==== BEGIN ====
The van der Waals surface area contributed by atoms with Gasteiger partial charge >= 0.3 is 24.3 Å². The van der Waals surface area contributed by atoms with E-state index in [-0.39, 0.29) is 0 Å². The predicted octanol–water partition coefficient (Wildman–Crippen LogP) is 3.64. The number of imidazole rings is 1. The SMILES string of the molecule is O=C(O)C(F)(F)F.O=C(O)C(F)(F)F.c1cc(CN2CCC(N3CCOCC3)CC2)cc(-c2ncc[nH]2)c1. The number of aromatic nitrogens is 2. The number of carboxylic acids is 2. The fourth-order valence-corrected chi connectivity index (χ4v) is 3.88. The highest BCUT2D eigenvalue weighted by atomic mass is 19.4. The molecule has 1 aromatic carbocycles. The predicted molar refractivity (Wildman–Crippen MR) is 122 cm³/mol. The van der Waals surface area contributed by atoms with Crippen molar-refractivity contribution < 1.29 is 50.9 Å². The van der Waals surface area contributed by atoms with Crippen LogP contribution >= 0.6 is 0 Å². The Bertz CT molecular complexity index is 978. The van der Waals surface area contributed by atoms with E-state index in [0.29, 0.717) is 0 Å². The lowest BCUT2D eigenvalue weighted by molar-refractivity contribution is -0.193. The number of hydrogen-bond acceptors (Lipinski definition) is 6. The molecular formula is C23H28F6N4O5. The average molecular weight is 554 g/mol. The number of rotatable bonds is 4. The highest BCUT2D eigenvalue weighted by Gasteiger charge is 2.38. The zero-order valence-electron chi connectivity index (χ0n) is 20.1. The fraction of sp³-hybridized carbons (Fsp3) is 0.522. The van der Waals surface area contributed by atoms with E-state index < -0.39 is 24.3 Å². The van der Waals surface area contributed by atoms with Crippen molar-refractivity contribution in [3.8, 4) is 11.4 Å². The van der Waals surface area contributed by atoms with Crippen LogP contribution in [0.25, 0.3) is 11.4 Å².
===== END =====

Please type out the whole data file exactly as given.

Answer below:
The van der Waals surface area contributed by atoms with Gasteiger partial charge >= 0.3 is 24.3 Å². The van der Waals surface area contributed by atoms with E-state index in [-0.39, 0.29) is 0 Å². The predicted octanol–water partition coefficient (Wildman–Crippen LogP) is 3.64. The number of imidazole rings is 1. The SMILES string of the molecule is O=C(O)C(F)(F)F.O=C(O)C(F)(F)F.c1cc(CN2CCC(N3CCOCC3)CC2)cc(-c2ncc[nH]2)c1. The number of aromatic nitrogens is 2. The number of carboxylic acids is 2. The fourth-order valence-corrected chi connectivity index (χ4v) is 3.88. The highest BCUT2D eigenvalue weighted by atomic mass is 19.4. The molecule has 1 aromatic carbocycles. The predicted molar refractivity (Wildman–Crippen MR) is 122 cm³/mol. The van der Waals surface area contributed by atoms with Crippen molar-refractivity contribution < 1.29 is 50.9 Å². The van der Waals surface area contributed by atoms with Crippen LogP contribution >= 0.6 is 0 Å². The Bertz CT molecular complexity index is 978. The van der Waals surface area contributed by atoms with E-state index in [0.29, 0.717) is 0 Å². The lowest BCUT2D eigenvalue weighted by molar-refractivity contribution is -0.193. The number of hydrogen-bond acceptors (Lipinski definition) is 6. The molecular formula is C23H28F6N4O5. The average molecular weight is 554 g/mol. The number of rotatable bonds is 4. The highest BCUT2D eigenvalue weighted by Gasteiger charge is 2.38. The zero-order valence-electron chi connectivity index (χ0n) is 20.1. The fraction of sp³-hybridized carbons (Fsp3) is 0.522. The van der Waals surface area contributed by atoms with E-state index < -0.39 is 24.3 Å². The van der Waals surface area contributed by atoms with Crippen molar-refractivity contribution in [3.8, 4) is 11.4 Å². The van der Waals surface area contributed by atoms with Crippen LogP contribution in [0.25, 0.3) is 11.4 Å².